• Save the horn for emergency situations. Or use a light tap if you think the skier may not have heard you coming, or if you’re in an electric vehicle. Loud, drawn out horn blasts are generally counterproductive and scare the living daylights out of the skier.
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Fischer Marathon Prep Workout: Muscle Factor Strength

Strength is an important part of a skier’s training. The following workout is a relatively new addition to the GRP strength-training arsenal. It’s called the “Muscle Factor Model” and it’s designed to create different stimuli in the muscles within the same workout. As you will see this workout includes a varying number of reps, activating and overloading muscle fibers, which in turn increases adaptability and growth.

Craftsbury juniors demonstrating pull-ups with bands. This is a great way to get to those 20 or 40 reps!

For this workout you can choose as many or as few exercises as you’d like, but I’d recommend no more than three or four per session. You will do four sets of each exercise. The first and second sets are ten repetitions, the third set is twenty reps, and the fourth set is between twenty and forty reps. As you move through the workout (you should either decrease the weight or increase assistance for each set). If you choose to do more than one exercise, you should spread the work throughout the body – I recommend picking one or two each for upper body, lower body, and core. (I’ll offer some suggestions for exercises that work with the Muscle Factor Model, but generally any exercise where you can either increase assistance (dips, pull-ups, etc) or decrease weight (bench press, squat, etc.) will work.)

A few notes on warm-up: before you get started with this workout, warm-up for at least ten minutes running, biking, or erging before doing some dynamic stretching. For any of the exercises with heavier lifting (squat, bench press, etc.), it is a good idea to do the motion unweighted a few times to work on mobility before you add weight.

Example 1: Bench Press (can use dumbells)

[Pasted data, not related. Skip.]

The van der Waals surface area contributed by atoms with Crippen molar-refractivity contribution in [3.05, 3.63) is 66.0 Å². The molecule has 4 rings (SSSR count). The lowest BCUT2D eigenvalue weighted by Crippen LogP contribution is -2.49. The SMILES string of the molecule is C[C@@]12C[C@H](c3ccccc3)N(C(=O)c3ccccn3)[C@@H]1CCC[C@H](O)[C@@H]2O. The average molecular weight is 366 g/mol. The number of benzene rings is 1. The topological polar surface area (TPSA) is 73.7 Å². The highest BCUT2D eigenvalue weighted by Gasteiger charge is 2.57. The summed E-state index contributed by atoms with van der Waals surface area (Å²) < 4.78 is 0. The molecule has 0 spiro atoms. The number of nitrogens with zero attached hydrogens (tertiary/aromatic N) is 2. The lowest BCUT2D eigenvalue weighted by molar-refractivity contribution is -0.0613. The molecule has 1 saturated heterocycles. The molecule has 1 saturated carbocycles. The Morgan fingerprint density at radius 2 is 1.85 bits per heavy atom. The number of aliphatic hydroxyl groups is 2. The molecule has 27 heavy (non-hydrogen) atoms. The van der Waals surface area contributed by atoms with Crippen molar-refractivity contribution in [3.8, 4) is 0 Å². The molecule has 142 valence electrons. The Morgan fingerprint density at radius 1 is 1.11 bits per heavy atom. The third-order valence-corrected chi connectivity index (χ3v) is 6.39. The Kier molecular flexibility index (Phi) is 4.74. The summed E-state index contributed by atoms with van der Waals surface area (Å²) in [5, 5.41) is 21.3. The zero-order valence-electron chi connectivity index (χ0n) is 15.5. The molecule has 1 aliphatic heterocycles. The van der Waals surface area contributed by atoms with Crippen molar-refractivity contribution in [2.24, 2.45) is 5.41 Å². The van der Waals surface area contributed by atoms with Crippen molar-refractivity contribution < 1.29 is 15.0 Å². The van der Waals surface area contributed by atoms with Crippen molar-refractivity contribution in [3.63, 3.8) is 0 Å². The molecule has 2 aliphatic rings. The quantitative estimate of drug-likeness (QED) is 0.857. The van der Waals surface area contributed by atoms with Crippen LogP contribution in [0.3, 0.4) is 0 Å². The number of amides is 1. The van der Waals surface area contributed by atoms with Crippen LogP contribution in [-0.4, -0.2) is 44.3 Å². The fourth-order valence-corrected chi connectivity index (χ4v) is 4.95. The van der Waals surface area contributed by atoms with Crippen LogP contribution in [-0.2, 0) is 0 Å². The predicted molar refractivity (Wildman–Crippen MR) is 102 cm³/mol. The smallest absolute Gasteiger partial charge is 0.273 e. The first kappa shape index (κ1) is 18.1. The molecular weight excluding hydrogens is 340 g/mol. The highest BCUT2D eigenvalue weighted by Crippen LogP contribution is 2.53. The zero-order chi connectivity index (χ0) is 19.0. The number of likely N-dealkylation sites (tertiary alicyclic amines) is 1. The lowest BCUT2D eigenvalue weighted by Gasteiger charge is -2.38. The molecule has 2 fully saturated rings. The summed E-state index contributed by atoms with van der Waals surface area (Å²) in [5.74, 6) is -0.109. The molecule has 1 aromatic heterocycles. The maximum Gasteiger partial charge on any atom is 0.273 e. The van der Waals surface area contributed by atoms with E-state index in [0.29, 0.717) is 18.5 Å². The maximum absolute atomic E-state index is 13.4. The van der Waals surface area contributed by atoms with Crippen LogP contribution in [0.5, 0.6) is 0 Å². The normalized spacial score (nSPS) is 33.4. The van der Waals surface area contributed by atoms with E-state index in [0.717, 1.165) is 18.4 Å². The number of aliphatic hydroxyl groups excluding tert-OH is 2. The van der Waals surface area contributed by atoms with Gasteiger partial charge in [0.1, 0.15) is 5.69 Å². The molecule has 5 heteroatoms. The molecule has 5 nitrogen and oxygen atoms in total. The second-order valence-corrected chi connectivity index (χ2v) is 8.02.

Set 1: 10 reps with 50lbs
Set 2: 10 reps with 50lbs
Set 3: 20 reps with 30lbs
Set 4: 30 reps with 20lbs
Example 2: Dips
Set 1: 10 dips on a dip bar
Set 2: 10 dips on a dip bar
Set 3: 20 dips on a dip bar with elastic band for assistance OR bench dips
Set 4: 30 dips on a dip bar with a thicker elastic band OR bench dips, perhaps with knees bent and feet flat on the floor.

Lower body exercises:
– squats
– jumping squats (can start with weight then decrease to no weight)
– step-ups (with dumbbells)
Upper body exercises:
– dips (on a bar with or without elastic bands for assistance or bench/ chair)
– bench press
– lat pull downs
– push ups (can be assisted from knees or a bar placed about chest height on a squat rack)
– pull ups (with bands of varying strength for assistance)
Core exercises:
– situps (can hold weight for increased difficulty)
– kettlebell swings
For more information about the Muscle Factor Model, visit The Training Science Website.

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Craftsbury Nordic skiers run at VT state cross country meets

Finn Sweet racing to 5th place in the Vermont DIII State Championship. Photo: Dan Grossman.

Thetford, Vt. — On a perfect fall day in the famous Thetford Academy woods, current and former Craftsbury Nordic Ski Club skiers competed at the Vermont State Cross Country meet on Saturday for their high school teams. Representing Craftsbury Academy, Burlington High School, Harwood, U-32, North Country, and Green Mountain Valley School, Craftsbury skiers ran hard and dialed in their race readiness for ski season.

Finn Sweet led four Craftsbury Outdoor Sports Academy (COSA) skiers, placing fifth in the DIII Championship. Running the 5k course in 18:27, Sweet led the Craftsbury Academy boys to a 10th-place team finish in its first showing at the state meet in recent memory. Griffin Wright fought through an upset stomach to finish 35th in 20:18 as Craftsbury’s second scorer. In the girls’ DIII Championship, Phoebe Sweet and Adrienne Remick ran strong races to finish 12th and 13th, respectively, clocking in at 22:19 and 22:47.